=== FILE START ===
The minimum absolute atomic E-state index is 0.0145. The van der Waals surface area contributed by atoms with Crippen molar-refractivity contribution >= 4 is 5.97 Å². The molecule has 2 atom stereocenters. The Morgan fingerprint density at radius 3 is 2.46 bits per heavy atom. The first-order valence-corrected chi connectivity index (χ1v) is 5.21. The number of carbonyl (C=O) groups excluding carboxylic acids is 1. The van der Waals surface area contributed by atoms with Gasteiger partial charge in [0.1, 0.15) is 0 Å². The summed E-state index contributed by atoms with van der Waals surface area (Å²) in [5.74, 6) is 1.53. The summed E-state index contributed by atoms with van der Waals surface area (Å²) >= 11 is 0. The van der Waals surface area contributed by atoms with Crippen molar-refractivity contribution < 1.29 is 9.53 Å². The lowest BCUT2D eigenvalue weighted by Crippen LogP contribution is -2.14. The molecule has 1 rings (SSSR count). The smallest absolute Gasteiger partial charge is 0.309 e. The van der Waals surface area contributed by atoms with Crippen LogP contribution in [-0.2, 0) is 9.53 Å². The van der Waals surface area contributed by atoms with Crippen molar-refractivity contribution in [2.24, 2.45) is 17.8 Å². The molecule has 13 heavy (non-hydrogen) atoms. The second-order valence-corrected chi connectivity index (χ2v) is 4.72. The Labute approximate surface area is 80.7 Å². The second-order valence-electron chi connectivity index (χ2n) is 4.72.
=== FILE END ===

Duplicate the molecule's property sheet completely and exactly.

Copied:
The minimum absolute atomic E-state index is 0.0145. The van der Waals surface area contributed by atoms with Crippen molar-refractivity contribution >= 4 is 5.97 Å². The molecule has 2 atom stereocenters. The Morgan fingerprint density at radius 3 is 2.46 bits per heavy atom. The first-order valence-corrected chi connectivity index (χ1v) is 5.21. The number of carbonyl (C=O) groups excluding carboxylic acids is 1. The van der Waals surface area contributed by atoms with Gasteiger partial charge in [0.1, 0.15) is 0 Å². The summed E-state index contributed by atoms with van der Waals surface area (Å²) in [5.74, 6) is 1.53. The summed E-state index contributed by atoms with van der Waals surface area (Å²) >= 11 is 0. The van der Waals surface area contributed by atoms with Crippen molar-refractivity contribution < 1.29 is 9.53 Å². The lowest BCUT2D eigenvalue weighted by Crippen LogP contribution is -2.14. The molecule has 1 rings (SSSR count). The smallest absolute Gasteiger partial charge is 0.309 e. The van der Waals surface area contributed by atoms with Crippen LogP contribution in [-0.2, 0) is 9.53 Å². The van der Waals surface area contributed by atoms with Crippen molar-refractivity contribution in [2.24, 2.45) is 17.8 Å². The molecule has 13 heavy (non-hydrogen) atoms. The second-order valence-corrected chi connectivity index (χ2v) is 4.72. The Labute approximate surface area is 80.7 Å². The second-order valence-electron chi connectivity index (χ2n) is 4.72.